Derek Sivers
from the book “How to Live”:

Here’s how to live: Make memories.


You recently had a day, or even a month, that you can’t remember.
If I asked what you did then, you couldn’t say.
There was nothing unusual about it.

What if you have many more of those?
What if, when you’re older, you can’t recall entire years?
If you can’t remember something, it’s like it never happened.
You could have a long healthy life, but if you can’t remember it, it’s like you had a short life.
What a horrible way to live.

When you’re young, time goes slowly because everything is new.
When you get older, time flies by, forgotten, because you’re not having as many new experiences.

You need to prevent this.
Monotony is the enemy.
Novelty is the solution.

Go make memories.
Do memorable things.
Experience the unusual.
Pursue novelty.
Replace your routines.
Live in different places.
Change your career every few years.
These unique events will become anchors for your memories.

Remember them all.
Document everything, or you’ll eventually forget it.
Nobody can erase your memories, but don’t lose them through neglect.

Journal every day.
Write down your activities, thoughts, and feelings for future reference.

Video everything.
Compile and edit them, so they’re appealing to watch.

To enjoy your past is to live twice.
Nostalgia links your past and present.
Nostalgia protects against stress and boredom, and improves your mood.
Nostalgia makes you more optimistic, more generous, more creative, and more empathetic.
Nostalgia is memories minus the pain.
Being nostalgic makes you less afraid to die.

Turn your experiences into stories.
A story is the remains of an experience.
Make your stories entertaining, so people like to hear them.
By telling good stories, your memories can last longer, because people will echo them back to you occasionally, or ask you to tell them again.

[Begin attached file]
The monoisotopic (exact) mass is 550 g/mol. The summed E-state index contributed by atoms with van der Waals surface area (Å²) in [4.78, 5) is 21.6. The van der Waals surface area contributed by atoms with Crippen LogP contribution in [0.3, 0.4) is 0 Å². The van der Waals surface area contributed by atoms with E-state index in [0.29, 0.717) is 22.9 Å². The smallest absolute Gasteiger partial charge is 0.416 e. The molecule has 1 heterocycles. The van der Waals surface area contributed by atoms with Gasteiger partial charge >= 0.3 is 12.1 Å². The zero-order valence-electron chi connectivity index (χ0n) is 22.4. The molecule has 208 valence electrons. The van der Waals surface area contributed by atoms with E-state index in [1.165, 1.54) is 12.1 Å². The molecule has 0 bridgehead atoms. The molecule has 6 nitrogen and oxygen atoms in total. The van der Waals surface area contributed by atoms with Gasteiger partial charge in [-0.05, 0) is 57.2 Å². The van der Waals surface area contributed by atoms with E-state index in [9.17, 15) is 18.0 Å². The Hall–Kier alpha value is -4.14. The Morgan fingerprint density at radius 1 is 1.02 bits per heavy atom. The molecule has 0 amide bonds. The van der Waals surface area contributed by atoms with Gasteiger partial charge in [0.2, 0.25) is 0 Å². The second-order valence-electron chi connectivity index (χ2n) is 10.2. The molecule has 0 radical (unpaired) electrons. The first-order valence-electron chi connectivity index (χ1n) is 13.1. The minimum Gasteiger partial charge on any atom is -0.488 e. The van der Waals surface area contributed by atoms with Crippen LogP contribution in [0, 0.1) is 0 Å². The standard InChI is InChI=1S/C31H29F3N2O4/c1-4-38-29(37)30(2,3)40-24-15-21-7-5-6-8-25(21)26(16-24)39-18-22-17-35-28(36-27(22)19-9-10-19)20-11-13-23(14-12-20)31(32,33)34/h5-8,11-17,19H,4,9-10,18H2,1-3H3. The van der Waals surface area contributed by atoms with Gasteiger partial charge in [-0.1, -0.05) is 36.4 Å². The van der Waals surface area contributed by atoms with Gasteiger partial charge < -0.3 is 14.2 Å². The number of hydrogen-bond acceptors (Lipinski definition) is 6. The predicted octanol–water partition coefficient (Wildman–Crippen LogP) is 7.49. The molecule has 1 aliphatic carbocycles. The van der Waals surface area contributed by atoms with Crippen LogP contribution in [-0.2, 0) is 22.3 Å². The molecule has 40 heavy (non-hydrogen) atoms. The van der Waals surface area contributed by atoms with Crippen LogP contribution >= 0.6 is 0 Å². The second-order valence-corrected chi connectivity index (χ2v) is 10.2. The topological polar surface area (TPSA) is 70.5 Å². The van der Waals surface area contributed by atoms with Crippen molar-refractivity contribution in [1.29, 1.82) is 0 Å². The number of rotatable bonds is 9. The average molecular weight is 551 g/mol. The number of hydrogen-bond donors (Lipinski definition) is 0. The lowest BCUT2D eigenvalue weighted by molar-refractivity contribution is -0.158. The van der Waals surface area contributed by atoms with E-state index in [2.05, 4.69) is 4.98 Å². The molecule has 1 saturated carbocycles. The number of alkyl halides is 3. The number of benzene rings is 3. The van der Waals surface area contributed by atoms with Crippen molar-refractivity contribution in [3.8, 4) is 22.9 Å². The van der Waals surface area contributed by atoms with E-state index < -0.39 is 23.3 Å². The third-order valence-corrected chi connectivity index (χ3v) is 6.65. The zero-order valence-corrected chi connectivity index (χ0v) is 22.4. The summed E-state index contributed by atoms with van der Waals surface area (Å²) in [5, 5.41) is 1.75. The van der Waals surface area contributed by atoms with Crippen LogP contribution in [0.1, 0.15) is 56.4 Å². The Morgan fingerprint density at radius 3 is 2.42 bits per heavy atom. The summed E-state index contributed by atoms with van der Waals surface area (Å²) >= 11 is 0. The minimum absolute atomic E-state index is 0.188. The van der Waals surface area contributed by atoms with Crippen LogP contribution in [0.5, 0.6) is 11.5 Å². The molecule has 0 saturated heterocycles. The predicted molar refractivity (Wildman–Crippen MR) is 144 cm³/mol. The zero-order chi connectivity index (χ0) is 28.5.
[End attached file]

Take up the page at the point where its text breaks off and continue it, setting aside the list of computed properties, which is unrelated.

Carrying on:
Make a story for the things you want to remember.
Never make a story for the things you want to forget.
Let those disappear with time.

Your memories are a mix of fact and fiction.
Your story about an experience overwrites your memory of the actual experience.
So use this in your favor.
Re-write your past.
Embellish adventures.
Disempower trauma.
Re-write your stories into whatever works for you.
Remember only what you want to remember.
You have the right to reframe.

Summarize a painful time into a tiny story — under a minute.
Tell this belittled version a few times to make it stick.
This is the version you’ll remember — stripped of pain and power.

How you feel about anything is based on how you look back at it.
Your memory is influenced by how you feel now.
In a bad mood, you might see only the dark side of events that are actually neutral.
In a good mood, you might see the bright side of trauma.

The more something means to you, the more you’ll remember it.
Give moments meaning to remember them.
Take away meaning to forget.

You remember what’s important.
The first time you were burned, you didn’t try to remember that fire is hot.
It hurt, so your brain remembered it effortlessly.
When you make a big mistake and want to learn its lesson, deliberately amplify the pain, the deep regret, and the consequences.
Keep the bad feelings vivid and visceral.
Make the lesson memorable, so you won’t do it again.

Without memories, you have no sense of self.
You have to remember your past to see your trajectory.
You use your past to make your future.

Making memories is the most important thing you can do with your life.
The more memories you create, the longer and richer your life feels.
Making memories is how to live.